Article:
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more important it is to accommodate their learning-style preferences because these are the students who often are placed into remediation and are unable to successfully negotiate college-credit courses” (p. 667). Teachers in developmental courses must find other ways, more relevant ways, to connect with those students (Cunningham, 2004, p. 26). The use of text messaging language shortcuts in the writing process may be that connection. Summary

This section of the proposed study has focused on developmental English students’ use of text messaging language shortcuts in formal writing assignments by introducing the research questions. It also looked at how the research questions relate to the theoretical framework and current literature. The remaining sections of this study will address the relevant professional literature, the research design, and its findings and conclusions, as well as recommendations for further study.

SECTION 2: REVIEW OF THE LITERATURE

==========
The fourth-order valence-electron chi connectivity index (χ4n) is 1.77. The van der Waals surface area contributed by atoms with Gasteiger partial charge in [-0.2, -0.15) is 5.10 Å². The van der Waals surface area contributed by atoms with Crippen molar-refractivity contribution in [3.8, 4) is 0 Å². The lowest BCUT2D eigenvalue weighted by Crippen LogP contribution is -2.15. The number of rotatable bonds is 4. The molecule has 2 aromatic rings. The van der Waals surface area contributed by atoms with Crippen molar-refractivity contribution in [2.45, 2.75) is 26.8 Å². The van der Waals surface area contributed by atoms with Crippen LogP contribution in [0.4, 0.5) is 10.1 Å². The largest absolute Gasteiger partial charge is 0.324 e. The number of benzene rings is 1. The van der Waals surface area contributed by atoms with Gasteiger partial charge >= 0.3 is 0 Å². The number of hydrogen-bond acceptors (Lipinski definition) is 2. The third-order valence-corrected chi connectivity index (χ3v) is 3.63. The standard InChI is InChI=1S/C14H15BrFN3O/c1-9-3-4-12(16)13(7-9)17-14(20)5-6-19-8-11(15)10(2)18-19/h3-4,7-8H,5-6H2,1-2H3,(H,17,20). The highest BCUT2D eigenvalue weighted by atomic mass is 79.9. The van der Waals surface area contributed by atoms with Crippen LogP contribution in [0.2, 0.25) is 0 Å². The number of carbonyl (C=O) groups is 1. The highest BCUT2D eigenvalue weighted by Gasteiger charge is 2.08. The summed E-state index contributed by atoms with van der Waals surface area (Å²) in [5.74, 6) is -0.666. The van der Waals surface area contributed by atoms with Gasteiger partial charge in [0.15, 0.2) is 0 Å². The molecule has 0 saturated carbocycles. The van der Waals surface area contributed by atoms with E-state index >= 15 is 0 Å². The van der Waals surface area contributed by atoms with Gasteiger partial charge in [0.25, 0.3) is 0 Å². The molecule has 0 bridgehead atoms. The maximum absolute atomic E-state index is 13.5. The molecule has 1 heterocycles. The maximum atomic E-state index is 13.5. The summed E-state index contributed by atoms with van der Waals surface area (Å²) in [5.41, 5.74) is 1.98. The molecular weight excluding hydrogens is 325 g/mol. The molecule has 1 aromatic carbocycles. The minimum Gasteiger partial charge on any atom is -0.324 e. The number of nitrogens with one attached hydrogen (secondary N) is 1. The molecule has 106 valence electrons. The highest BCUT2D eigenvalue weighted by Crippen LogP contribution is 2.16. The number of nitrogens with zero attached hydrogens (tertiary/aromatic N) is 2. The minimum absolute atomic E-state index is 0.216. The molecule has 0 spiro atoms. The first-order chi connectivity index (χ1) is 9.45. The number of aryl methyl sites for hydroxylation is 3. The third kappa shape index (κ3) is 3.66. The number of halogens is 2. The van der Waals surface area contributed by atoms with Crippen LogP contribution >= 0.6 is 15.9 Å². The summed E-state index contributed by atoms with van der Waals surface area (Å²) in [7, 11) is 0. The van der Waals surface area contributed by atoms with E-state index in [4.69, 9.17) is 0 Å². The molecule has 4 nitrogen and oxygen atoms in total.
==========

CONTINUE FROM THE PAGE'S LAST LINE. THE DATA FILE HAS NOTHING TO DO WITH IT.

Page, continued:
Introduction Writing teachers have encountered new challenges as text messaging language shortcuts have made their way into the academic writing classroom. A Pew Internet and American Life Project Writing Report (2008) revealed that 85% of teenagers use electronic communication, including text messaging (p. 3), yet adults, and writing teachers in particular, tend to frown upon students’ use of the practices because of the substandard spelling and grammar used within the communication (Jacobs, 2008, p. 203; O’Connor, 2005, p. 2; and Schaller, 2007, p. 3). The literature reviewed within this section explores how the constructivist theory supports the notion of connecting what students know about text messaging with what they do in their assignments. Specifically, the research looks at how and why some students are using text messaging language in their academic compositions. This section also looks at the function of developmental writing courses and the role they play in honing students’ writing skills and the knowledge base of teachers regarding this form of technology. Overall, the relevant literature sought to address the research question about how text message language shortcuts influence developmental students’ writing skills. This literature review begins with an exploration of the role the constructivist theory plays in the implementation of technology in the writing classroom. It continues with a look at the purpose of developmental courses in the university setting. Next, the study delves into technology’s influence on the writing curriculum and teachers’ knowledge of how to employ technology in the classroom. Finally, this section reviews